We spent several hours at the alfresco dining table, surrounded by all of the family, greeting each other, eating, talking, laughing, and reminiscing. In fact, if it had not lasted several hours, we would not have been able to enjoy all of the delicious food they prepared for us. The first course was a hearty lasagna followed by a pair of salads – tomato with red onions and leafy greens. Next we were served plates of thinly-sliced roast pork and roast beef with gravy, and sides of oven-roasted potatoes and a zucchini frittata. Of course we enjoyed local wine and to top off the feast, we indulged in almond tart and coffee for dessert.

lynnblog3It was magical to be part this multi-generational meal; everyone brought a plate to the table that they had prepared in their own kitchen.  There was a little competition between everyone’s dishes, a little teasing of the presentation, but lots of love. It was remarkable to see the way they lingered at the table, even the young children, all enjoying each other’s company. There was not a single distraction during dinner from any electronics. I treasured the culture surrounding the meal and hope I can bring this Tuscan experience into my own family by slowing down at mealtime, allowing more time for conversation, and taking time to connect, relax, reflect, and celebrate.  Although an experience like this cannot be fully recreated, even a little change towards taking it slow would make a big difference. And now that my own kids are getting older, this is more doable than a few years ago!

As you try to do the same, enjoy this recipe for Renatta’s Zucchini Frittata.  Even more recipes from Tuscany will be shared at Marcel’s Midday “Tuscan Country Kitchen” that I am teaching on October 26th.   I hope to see you there!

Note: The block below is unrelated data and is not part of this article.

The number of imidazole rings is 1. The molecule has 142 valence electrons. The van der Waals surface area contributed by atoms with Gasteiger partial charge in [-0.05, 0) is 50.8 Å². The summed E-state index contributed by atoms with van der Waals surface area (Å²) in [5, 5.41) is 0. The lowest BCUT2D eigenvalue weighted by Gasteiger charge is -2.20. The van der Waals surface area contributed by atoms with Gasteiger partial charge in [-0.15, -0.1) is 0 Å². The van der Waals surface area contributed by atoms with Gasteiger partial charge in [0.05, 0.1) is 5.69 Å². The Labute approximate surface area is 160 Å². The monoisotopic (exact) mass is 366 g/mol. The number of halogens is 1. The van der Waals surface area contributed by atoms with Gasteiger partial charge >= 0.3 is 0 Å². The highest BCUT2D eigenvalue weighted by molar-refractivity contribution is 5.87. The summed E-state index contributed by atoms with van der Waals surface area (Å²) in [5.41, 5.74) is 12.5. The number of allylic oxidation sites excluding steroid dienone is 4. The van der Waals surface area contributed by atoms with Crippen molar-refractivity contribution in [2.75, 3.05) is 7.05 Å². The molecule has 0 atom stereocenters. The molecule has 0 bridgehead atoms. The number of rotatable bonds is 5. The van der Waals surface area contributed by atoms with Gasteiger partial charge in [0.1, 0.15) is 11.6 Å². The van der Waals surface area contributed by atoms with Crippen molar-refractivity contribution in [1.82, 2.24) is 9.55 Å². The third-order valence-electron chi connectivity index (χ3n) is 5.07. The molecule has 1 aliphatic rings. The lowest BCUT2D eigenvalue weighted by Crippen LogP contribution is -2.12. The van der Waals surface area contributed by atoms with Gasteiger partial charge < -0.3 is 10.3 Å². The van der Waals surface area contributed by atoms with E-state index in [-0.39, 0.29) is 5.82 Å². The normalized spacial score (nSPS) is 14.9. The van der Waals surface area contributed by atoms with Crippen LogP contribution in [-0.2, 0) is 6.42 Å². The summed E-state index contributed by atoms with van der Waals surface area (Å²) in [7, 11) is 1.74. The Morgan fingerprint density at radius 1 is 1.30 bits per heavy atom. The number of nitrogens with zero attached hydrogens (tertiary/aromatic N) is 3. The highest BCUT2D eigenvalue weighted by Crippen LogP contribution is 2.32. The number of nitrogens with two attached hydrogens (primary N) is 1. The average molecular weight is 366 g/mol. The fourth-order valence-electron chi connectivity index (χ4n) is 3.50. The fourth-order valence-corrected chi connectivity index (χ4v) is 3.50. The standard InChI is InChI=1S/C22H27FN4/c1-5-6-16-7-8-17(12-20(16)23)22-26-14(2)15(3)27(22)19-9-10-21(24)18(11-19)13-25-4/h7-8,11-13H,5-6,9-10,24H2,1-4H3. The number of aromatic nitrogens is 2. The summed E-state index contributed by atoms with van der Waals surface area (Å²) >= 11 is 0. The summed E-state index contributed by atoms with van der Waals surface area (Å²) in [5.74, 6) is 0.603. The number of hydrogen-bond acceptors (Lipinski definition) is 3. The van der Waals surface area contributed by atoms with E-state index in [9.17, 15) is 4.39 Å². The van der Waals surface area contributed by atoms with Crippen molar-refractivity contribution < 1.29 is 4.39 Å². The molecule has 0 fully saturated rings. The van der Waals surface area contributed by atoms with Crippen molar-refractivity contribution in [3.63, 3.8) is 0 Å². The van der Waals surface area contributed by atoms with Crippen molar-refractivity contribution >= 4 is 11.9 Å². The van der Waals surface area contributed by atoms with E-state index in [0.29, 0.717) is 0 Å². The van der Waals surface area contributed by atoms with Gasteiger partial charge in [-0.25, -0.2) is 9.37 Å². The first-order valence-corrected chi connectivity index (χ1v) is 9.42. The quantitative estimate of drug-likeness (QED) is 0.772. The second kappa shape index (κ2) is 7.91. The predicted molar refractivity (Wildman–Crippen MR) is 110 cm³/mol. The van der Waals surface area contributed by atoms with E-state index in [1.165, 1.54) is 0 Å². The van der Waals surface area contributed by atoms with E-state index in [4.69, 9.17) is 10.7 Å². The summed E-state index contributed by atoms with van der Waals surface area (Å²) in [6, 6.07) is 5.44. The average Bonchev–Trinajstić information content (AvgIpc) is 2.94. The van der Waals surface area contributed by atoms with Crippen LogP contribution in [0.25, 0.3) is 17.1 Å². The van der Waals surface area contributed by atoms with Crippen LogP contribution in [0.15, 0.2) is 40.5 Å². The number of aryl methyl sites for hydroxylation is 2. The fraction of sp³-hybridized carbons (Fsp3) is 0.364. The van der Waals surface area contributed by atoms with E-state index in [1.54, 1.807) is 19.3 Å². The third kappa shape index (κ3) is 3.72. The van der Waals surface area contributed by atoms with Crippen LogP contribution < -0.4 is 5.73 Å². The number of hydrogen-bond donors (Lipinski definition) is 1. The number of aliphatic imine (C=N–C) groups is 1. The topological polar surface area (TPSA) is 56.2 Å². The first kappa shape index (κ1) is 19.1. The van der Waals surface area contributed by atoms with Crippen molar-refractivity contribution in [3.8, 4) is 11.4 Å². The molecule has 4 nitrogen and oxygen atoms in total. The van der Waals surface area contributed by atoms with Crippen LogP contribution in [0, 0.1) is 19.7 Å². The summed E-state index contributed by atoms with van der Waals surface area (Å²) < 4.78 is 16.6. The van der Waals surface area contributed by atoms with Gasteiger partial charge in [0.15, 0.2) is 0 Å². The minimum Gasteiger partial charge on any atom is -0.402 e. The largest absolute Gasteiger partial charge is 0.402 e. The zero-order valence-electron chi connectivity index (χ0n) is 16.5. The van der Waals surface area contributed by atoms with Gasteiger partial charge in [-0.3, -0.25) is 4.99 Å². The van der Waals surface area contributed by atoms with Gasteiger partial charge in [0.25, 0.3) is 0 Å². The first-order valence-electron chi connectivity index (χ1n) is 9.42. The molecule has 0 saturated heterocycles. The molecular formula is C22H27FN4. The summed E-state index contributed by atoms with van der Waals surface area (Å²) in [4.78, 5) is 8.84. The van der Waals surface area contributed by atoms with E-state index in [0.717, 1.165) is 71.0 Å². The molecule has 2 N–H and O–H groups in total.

Renatta’s Zucchini Frittata
Serves 6
Print
Ingredients
  1. 5 large eggs
  2. 1/2 teaspoon salt
  3. Freshly ground black pepper, to taste
  4. 1/2 cup freshly grated Parmigiano-Reggiano
  5. 4 tablespoons olive oil
  6. 1 large onion, diced
  7. 1 pound zucchini, cut in half lengthwise and into 1/4–inch slices
  8. 2 tablespoons fresh Italian parsley, chopped
  9. 2 tablespoons fresh basil, cut into chiffonade
Instructions
  1. Preheat broiler.
  2. Crack and beat eggs in a bowl. Add grated cheese and season with salt and pepper, set aside. In a 10-inch skillet, heat 2 tablespoons olive oil. Sauté onion until it begins to caramelize - about 5 minutes. Add zucchini to the skillet and cook over medium heat for about 5 minutes until zucchini is tender but not soft, and excess liquid is cooked off (drain off any extra liquid if present when zucchini is finished cooking). Add parsley and basil. Drizzle remaining olive oil around pan and heat while evenly distributing pan contents.
  3. Give eggs a quick stir and pour into pan. Immediately reduce to low heat and cook until eggs are just set, about 12-15 minutes.